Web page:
Risk Management Criteria

Risk Management Criteria

Risk Management is the process of protecting income and assets from financial loss.  This article addresses four types of risk management issues related directly to financial planning and money management; death, disability, long term care and health care.

In my estimation, risk management is a four-step process

  1. Determine the risk.  Using life insurance as an example.  An individual with no debt or financial dependents and no plans for either would have minimal if any need for life insurance.  By comparison, a household in which the couple have a mortgage and two dependent children have a substantial need for life insurance.  In the event of the death of either parent, there is significant financial risk to the surviving household. 
  2. Is the risk insurable?  In the situation of the household with two parents, a mortgage and two children, the risk of death of one or the other parents is insurable with life insurance.  So yes, the risk is insurable. 
  3. What is the cost the insurance and is it affordable within a specific budget?  With life, disability and long-term care insurance, there are a number of factors in determining the cost of a specific policy including type of insurance, benefits, age, health history, smoking status to name a few.  Once a household has one or more quotes for the type of policy that best insured the identified risk, it is possible to decide the impact the premium will have on overall cash flow. 
  4. Does the household wish to insure the risk.  This is the decision part of the process.  Insurance only works if the insurance is in force when a risk event happens.  This seems to be a silly statement, however, there are many individuals and households who did not insure a risk and then regret it later.  No individual or household wishes to spend money on any type of insurance.  They do so because they are concerned about the risk and its financial impact if it were to take place and wish to insure against this risk.  Once an individual or household has completed steps 1-4, there is not a lot of point in spending a considerable amount of time deciding to insure the risk or not. Either an individual decides to insure the risk or not insure the risk.  In short, make a decision.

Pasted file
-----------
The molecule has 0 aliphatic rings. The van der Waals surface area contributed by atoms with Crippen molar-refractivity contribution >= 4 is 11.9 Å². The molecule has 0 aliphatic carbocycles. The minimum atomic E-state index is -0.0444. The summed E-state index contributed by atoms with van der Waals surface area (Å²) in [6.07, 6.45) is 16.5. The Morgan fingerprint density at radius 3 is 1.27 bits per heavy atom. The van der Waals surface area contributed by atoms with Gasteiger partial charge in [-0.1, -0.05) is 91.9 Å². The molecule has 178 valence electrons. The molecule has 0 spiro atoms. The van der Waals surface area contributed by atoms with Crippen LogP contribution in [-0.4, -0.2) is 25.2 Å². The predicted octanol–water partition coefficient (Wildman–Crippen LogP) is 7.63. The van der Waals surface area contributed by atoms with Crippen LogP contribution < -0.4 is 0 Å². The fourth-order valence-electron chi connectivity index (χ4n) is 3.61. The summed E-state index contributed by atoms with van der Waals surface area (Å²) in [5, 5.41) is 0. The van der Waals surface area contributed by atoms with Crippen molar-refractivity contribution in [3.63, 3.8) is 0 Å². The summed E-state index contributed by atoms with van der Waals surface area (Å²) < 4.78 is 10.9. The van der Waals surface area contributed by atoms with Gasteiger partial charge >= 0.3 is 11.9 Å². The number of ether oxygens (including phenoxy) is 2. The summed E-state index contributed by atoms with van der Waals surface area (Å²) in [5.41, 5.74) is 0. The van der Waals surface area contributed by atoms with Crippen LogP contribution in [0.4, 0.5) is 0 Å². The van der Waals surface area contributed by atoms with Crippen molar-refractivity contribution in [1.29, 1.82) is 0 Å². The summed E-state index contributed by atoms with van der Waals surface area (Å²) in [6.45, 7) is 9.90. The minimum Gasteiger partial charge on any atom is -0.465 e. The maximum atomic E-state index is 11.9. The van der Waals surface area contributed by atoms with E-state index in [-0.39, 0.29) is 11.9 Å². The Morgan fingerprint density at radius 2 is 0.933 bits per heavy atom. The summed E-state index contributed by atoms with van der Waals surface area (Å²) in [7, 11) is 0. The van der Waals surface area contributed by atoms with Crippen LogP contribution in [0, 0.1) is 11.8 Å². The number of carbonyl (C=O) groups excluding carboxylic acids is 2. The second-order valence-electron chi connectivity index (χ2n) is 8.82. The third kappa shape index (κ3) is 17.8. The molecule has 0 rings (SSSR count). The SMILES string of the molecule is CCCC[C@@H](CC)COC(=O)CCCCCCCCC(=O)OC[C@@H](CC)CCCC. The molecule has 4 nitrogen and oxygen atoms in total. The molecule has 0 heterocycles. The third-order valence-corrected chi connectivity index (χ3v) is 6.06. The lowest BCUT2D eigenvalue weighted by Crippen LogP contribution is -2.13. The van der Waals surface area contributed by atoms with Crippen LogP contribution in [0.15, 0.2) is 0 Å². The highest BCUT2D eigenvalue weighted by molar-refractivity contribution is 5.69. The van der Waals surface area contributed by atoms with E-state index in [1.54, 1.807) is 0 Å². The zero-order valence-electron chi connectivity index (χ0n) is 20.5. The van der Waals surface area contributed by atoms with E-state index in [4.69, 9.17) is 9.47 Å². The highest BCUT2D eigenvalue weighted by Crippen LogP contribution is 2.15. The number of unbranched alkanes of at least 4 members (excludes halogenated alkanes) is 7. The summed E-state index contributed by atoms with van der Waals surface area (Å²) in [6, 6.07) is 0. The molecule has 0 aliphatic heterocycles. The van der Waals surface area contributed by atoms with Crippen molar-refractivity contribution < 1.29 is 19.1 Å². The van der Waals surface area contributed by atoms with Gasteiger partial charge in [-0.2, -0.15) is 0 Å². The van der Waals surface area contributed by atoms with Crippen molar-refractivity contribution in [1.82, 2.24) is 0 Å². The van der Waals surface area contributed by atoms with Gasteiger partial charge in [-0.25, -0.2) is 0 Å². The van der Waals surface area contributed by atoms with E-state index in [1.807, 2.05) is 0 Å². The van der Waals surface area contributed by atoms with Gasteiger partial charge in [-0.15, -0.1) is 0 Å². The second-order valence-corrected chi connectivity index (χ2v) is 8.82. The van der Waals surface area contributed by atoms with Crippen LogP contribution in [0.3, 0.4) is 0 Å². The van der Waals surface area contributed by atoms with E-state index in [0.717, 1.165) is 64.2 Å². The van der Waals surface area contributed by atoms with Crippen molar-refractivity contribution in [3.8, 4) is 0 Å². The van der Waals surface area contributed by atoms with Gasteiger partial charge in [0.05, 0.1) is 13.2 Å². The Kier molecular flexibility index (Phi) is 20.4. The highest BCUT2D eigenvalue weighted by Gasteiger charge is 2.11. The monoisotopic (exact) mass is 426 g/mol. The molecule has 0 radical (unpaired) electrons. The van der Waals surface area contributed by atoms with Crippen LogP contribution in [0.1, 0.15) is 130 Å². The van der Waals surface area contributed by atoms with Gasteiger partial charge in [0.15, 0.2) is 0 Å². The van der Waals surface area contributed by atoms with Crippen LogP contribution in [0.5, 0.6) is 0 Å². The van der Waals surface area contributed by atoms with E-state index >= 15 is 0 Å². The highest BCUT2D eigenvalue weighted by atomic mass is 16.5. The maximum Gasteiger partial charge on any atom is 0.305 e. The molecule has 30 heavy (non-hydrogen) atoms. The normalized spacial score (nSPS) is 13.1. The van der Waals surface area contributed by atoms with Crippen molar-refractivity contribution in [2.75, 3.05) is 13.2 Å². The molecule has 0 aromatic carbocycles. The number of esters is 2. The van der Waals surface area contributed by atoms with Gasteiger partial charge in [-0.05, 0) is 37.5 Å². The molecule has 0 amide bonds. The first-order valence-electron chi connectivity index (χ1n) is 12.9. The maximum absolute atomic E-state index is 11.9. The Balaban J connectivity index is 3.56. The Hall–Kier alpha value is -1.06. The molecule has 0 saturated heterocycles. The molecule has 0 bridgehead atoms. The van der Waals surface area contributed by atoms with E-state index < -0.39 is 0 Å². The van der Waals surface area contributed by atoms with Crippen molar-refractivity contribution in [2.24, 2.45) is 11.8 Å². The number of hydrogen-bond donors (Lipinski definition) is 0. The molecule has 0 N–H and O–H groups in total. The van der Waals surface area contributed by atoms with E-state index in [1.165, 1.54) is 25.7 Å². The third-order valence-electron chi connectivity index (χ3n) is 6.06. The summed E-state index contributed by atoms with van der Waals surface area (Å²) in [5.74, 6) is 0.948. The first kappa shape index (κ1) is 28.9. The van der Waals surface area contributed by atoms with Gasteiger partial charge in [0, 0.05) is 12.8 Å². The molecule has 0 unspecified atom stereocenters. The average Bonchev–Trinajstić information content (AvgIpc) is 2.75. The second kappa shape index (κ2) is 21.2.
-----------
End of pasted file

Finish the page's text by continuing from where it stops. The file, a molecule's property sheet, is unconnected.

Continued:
A final thought.  I would suggest when considering any of the above risk management issues, especially life insurance, it is best to work with a professional financial planner who has credentials and experience and is compensated by a fee paid by the client, not a commission paid by the insurance company to the agent.  A fee-based financial planner has no incentive to sell an individual or household a particular type of insurance while an agent paid a commission from the insurance company has an incentive to sell a policy with the highest commission. 

For example, again using life insurance, an insurance agent who sells a term life policy with a $200 annual premium may receive a commission between 50% to almost 100% of the first year’s premium.  A whole or universal life policy with the same death benefit will have a significantly higher premium which means the agent’s commission will be significantly higher.  This is a strong incentive to sell whole or universal life insurance when the vast majority of individuals or households with debt and/or financial dependents can buy a low cost term policy which will maximize their protection against the risk at the lowest cost.  A professional fee-based financial planner has access to national insurance brokerages which will provide one or more quotes for various types of insurance.     

*This content is developed from sources believed to be providing accurate information. The information provided is not written or intended as tax or legal advice and may not be relied on for purposes of avoiding any Federal tax penalties. Individuals are encouraged to seek advice from their own tax or legal counsel. Individuals involved in the estate planning process should work with an estate planning team, including their own personal legal or tax counsel. Neither the information presented nor any opinion expressed constitutes a representation by us of a specific investment or the purchase or sale of any securities. Asset allocation and diversification do not ensure a profit or protect against loss in declining markets.